Deconstruction underway of historic Littlewoods tower

Work is underway to demolish and eventually restore one of Liverpool’s most historic landmarks.

After years of false starts, progress on the redevelopment of the Littlewoods building on Edge Lane began in December last year. The long-derelict plot is to be repurposed into a 20,000 sqft film and TV studio which is hoped would make the city the Hollywood of the North.

Studies identified the next stage of the project requires the demolition of the historic clock tower sat between the two main buildings. Now, the process to bring down the structure has begun ahead of a proposed reconstruction.

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Digital analysis of laser monitoring - placed on the tower to track its movement and condition – has confirmed how in its current condition the tower is unsafe and could collapse if left.
A safe zone has now been put in place around the tower, with workers unable to enter that section of the site.

It will be carefully taken down in the coming weeks. The team plans for detailed photographic and survey records to be kept.

The intention is to rebuild the tower in the same spot, reusing elements of the original from the overhaul of the site. A planning application is currently with Liverpool Council for consideration and will include the rebuilding of the tower.

The tower, which is in a state of disrepair, is now fenced off for safety reasons with scaffolding around the structure to allow work to progress. Liverpool Council, with whom developer Capital&Centric is working as freeholder of the site, urged people in the area to be cautious while development is ongoing.

Liverpool City Region Combined Authority has helped fund the project, with Mayor Steve Rotheram, committing £17m.

John Moffat, joint managing Director at Capital&Centric, said: “We are entering a critical phase of the restoration, as we peel back the layers of the building following decades of it sitting empty. The building is revealing itself and showing us where it needs our input most.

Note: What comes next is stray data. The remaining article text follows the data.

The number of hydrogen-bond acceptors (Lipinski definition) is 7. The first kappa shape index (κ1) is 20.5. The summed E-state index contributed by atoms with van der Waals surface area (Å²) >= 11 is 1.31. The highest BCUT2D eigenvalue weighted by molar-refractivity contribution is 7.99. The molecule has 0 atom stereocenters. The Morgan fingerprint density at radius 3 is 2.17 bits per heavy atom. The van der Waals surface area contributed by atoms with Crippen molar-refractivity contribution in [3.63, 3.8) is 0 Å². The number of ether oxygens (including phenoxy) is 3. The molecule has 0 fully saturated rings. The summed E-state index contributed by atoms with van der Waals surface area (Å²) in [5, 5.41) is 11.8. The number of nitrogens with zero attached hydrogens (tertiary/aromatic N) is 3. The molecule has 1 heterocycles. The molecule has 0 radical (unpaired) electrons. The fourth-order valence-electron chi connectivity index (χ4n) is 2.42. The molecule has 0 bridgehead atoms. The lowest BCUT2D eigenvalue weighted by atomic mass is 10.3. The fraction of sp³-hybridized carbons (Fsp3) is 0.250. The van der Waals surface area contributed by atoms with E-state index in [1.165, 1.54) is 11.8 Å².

“We’ve explored every option to secure the original tower structure in situ, but the conclusions of several teams of experts have confirmed we need to dismantle it, re-use as much of the material and recreate the tower structure. We want to do this soon.

“If the tower collapsed, it could not only cause severe damage to the rest of the building, but put lives at risk. Our priorities are keeping everyone safe and saving what we can of the buildings, working to minimise the amount of structure needing to be re-built.

“We’ve restored lots of listed buildings and our experience meant we always anticipated the ongoing remediation would uncover structural challenges. Dismantling the tower will cost more, but it’s a necessary last resort – one that can be covered under the existing project budget.

“It’s likely the building will look quite sorry for itself once the tower section is removed, but it will improve over time as restorative work progresses. Our intention is to record the structure in detail, keep what we can of the materials and rebuild it as part of the re-purposing of the site into a cultural hub for TV and film.

"Elsewhere on site, good progress is being made to clear out the buildings from years of debris and decay and prep the two wings for redevelopment.”

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